The Houston Chronicle’s Editorial Board tried to paint Texas Gov. Greg Abbott as a man who would utilize the grief bore by the wife of a fallen police officer to help him push his political agendas. The Chron didn’t count on the widow speaking out against them, however.

On March 23, the Chron’s editorial board published an article titled “Gov. Abbott’s ‘bail reform’ bill endangers real reforms in Texas.” In the beginning paragraph and moments within the article, the Houston Chronical attempted to make it seem as if Abbott was forcing Kasey Allen, widow of State Trooper Damon Allen who was killed in the line of duty in 2017, to promote a bail reform bill.

The “Damon Allen act” would allow a magistrate to set bail on a case by case basis depending on the history of the individual in prison. Officer Allen was killed during a routine traffic stop by a man who made bail despite having a history of assaulting officers.

The Chron offered reasons why they rejected the bill, but made it seem as if Abbott was forcing Allen’s widow to appear as a prop to drive emotional support for it:

The worst kind of politics plays on the emotions of people when they are most vulnerable. That appears to be the case with Gov. Greg Abbott, who has been shamelessly exploiting the widow of a slain state trooper to push a bail reform bill that would do little to change the current system other than give his office more control over it.

They also later added…:

More disturbing is how Abbott seems to have persuaded Trooper Allen’s widow to travel across the state to promote Kacal’s bill. A bad bail decision played a crucial role in her husband’s death, but so did other factors.

Kasey Allen read the editorial and fired back at the Chron, correcting the record in a letter to the publication, obliterating their inability to even check with her about her positions and painting her as a hapless victim of political machinations when that wasn’t the case at all:

I would like to say that I am an extremely independent, opinionated and strong-willed person. No one, including the governor of the great state of Texas, tells me what to do or how to do it. The allegation was particularly shocking, since I was not given the usual courtesy given to anyone who is named in an editorial. I could have set the record straight. But instead, you put out whatever opinions about me and my relationship with the governor and his office that your newspaper wished.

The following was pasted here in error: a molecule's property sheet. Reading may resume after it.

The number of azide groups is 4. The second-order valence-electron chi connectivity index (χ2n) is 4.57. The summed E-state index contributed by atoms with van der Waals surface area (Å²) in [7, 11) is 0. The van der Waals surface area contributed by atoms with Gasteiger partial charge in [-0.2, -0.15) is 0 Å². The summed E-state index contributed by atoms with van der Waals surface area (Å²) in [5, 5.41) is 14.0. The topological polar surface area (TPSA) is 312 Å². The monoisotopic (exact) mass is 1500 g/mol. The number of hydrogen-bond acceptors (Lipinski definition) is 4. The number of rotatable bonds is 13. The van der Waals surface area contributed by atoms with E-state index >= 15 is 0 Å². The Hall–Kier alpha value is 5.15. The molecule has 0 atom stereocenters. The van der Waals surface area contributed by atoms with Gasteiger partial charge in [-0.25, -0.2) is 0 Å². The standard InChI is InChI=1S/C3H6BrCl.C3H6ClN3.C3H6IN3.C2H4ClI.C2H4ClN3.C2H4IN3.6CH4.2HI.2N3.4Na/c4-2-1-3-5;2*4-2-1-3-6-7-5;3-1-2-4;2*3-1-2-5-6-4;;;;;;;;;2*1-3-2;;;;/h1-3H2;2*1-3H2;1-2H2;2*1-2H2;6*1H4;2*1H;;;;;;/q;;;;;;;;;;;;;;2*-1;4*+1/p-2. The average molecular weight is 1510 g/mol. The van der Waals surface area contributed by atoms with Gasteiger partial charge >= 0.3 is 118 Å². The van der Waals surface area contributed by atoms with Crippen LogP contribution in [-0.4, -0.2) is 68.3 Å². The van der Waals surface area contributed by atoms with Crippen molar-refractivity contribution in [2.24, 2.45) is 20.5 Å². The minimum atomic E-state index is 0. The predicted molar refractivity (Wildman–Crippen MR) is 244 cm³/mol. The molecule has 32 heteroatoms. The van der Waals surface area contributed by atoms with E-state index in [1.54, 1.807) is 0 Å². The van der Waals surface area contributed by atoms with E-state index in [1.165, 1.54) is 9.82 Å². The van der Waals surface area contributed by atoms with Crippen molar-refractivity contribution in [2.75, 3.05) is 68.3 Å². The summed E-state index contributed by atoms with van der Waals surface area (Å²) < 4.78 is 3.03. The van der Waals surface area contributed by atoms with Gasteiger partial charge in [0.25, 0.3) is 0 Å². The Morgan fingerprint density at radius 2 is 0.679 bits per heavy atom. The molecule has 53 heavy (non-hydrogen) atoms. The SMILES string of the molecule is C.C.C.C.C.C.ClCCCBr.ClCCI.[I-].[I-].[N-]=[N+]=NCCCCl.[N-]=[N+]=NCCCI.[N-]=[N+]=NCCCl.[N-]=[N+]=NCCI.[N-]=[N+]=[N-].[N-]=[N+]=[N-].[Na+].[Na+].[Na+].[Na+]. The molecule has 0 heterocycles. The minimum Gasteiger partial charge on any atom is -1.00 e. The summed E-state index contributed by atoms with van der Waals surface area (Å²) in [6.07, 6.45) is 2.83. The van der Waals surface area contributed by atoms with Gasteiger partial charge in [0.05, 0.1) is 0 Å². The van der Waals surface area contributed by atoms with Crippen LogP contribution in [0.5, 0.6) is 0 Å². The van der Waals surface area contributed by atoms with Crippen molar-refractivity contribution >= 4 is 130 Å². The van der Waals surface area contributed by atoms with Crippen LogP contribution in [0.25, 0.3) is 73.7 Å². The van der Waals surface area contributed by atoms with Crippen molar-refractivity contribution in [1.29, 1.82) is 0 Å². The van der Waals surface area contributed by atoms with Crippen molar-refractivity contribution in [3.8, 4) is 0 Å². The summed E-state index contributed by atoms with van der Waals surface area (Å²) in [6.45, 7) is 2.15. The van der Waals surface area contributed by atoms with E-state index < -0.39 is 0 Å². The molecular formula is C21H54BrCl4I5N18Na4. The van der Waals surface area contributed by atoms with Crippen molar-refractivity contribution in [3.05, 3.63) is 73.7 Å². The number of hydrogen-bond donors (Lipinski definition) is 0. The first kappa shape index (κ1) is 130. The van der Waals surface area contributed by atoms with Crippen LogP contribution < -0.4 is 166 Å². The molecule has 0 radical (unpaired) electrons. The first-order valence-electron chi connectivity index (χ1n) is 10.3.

Allen proceeded to tell the real story that the Chron failed to tell.

“On the day of my husband’s funeral, the governor came in to give his condolences. I immediately stopped him and explained to him the plans I had for legislation I’d like to see,” wrote Allen. “I also told him that I would be calling and setting up an appointment for him to hear a more detailed presentation.”

Allen wrote that she and Abbott worked together to put the bill together, and that she would be present at any presentation that utilized her husband’s name regardless of time frame or cost. Allen stressed that at no time did Abbott ever pressure to do anything against her interests.

“He has never, at any time, asked me to go anywhere or do anything that I didn’t want to,” wrote Allen. “I have spent my time and my effort reviewing the bail reform bills that have been presented this session. I support the governor’s plan, because I believe it makes Texas safer.”

Abbott himself Tweeted out a response as well, slamming the Chron for insultingly misrepresenting the widow of a slain officer.

“The Houston Chronicle trampled on the widow of a law enforcement officer killed in the line of duty. They insulted her integrity without even calling her to get her input,” tweeted Abbott. “The widow wants bail reform so killers like her husband’s won’t be out on bail.”

This was a despicable move by the Houston Chronicle. While its editorial board may disagree with the Republican approach to bail reform and favor the Democrat’s approach, the lie that Abbott was using a widow’s grief for his own political purposes was both gross and unnecessary.